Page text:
The not-so-easy task of figuring out the best policy to sustain Canada’s food systems on a domestic and international scale recently took a step forward in Ottawa.
In gathering more than 200 people involved in every aspect touching the agri-food industry — producers, processors, manufacturers, policy makers — Canada 2020’s National Forum on Agri-Food dispensed with individual silos and put every member of the value chain at the same table.
The core issue is how to best document, and then leverage internationally, the positive approaches to issues such as sustainability already happening within the industry. There is also a general acceptance of the need to continuously improve and adapt.
But it’s a really big table, with a stream of grievances being aired.
An almost comically nuanced debate broke out the first morning on the mere definition of sustainability.
Some pointed to the traditional pillars — economic, social and environmental — associated with the word. Others argued it is more wholesome than simple pillars. There was an argument made that sustainability doesn’t realistically take economics into account. The debate here alone could have gone on for days.
What is clear: The agri-food sector needs to reach some agreement on which metrics or benchmarks should be prioritized to best assess the performance of the industry. And then it needs to be rolled out across the sector.
It’s expensive and time-consuming to create and adopt new regulations; there already are complaints of over regulation. Making an investment to ensure a clean supply chain with strong traceability from farm to table is also costly and time-consuming.
The science behind best-practices is changing rapidly. The line between consumer sentiment of what is safe and healthy is too often blurred with the science of what is safe and healthy.
How best to manage food is a massive question alone, made no easier in a country lacking true food security (particularly in urban food deserts and remote northern communities) that simultaneously exports about half of the food it produces. Another example: food waste and obesity continue to be legitimate concerns.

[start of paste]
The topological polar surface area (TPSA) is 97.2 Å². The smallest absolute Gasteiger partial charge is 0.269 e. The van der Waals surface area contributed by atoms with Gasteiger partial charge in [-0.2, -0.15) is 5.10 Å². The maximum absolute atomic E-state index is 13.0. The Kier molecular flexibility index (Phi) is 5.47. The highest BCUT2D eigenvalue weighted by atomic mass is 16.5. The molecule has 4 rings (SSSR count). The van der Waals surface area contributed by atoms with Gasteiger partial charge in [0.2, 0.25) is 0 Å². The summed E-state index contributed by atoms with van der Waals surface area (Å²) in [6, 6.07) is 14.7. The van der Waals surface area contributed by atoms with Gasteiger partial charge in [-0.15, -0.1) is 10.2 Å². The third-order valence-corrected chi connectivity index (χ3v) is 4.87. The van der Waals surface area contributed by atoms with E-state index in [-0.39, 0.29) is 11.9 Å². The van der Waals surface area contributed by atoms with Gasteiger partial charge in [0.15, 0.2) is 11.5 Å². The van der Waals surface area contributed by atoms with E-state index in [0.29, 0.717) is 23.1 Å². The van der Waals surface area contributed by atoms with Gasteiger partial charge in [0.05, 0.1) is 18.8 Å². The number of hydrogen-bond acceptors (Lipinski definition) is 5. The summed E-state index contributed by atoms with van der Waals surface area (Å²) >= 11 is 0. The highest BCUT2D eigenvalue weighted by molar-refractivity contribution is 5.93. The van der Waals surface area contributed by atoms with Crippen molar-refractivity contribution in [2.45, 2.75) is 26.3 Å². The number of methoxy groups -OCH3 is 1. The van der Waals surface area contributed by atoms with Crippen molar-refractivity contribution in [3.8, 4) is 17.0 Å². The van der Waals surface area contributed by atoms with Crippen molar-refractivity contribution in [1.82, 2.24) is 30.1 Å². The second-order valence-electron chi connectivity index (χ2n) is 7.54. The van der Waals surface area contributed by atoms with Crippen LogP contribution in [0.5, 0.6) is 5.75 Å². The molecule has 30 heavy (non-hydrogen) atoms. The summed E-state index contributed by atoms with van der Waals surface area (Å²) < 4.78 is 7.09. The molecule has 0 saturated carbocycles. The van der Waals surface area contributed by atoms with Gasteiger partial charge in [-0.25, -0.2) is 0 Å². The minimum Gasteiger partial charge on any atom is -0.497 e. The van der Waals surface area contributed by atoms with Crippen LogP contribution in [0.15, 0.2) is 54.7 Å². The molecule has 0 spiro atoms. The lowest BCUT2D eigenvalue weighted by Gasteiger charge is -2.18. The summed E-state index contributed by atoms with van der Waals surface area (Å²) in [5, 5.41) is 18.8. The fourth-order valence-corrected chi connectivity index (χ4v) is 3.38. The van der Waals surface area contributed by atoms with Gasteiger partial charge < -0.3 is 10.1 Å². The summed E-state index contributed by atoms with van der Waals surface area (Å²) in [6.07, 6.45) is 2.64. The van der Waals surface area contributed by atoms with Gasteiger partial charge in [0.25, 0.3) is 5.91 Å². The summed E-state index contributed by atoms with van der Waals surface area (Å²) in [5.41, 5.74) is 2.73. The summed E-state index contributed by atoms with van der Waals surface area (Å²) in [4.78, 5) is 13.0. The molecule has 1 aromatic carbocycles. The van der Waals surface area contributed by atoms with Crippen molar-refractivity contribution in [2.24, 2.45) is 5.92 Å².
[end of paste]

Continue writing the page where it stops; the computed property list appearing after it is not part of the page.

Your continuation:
Efforts to improve are hampered by the global chaos of present day international trade. Food has been weaponized by tariffs in a global trade war that appears long lasting. Rules are not being followed and there is little evidence of political will to do anything meaningful to fix this.
Certainly it is not being given the attention it deserves by federal politicians in this country. Look no further than the lack of debate on the issue had during Canada’s recent election.
Getting everyone in the same room to talk about this seemingly endless list of challenges sets a course for success. By putting, for example, representatives from one of Canada’s major organic food suppliers in the same room as crop protection representatives, there is little choice but for them to talk.
There’s also a distinct shift in the kinds of conversations taking place. People with decades of experience in the agri-food business recognize an evolution in how certain topics are being discussed.
Sustainability is a good example. The entire sector, investors included, recognize there is a more intense conversation unfolding around how best to partner long-term economic growth with practices that are good for people and the environment.
Where those conversations continue to go, and how they can help improve food systems on a domestic and international scale, will play out in the coming months, hopefully through the implementation of some tangible action plans.
At the very least, the fact these conversations are now happening signals progress. What remains to be seen is who outside the sector wants to listen.
Organizers of the Nov. 6 – 7 Canada 2020 event will take their findings from the Ottawa forum and present them in early December.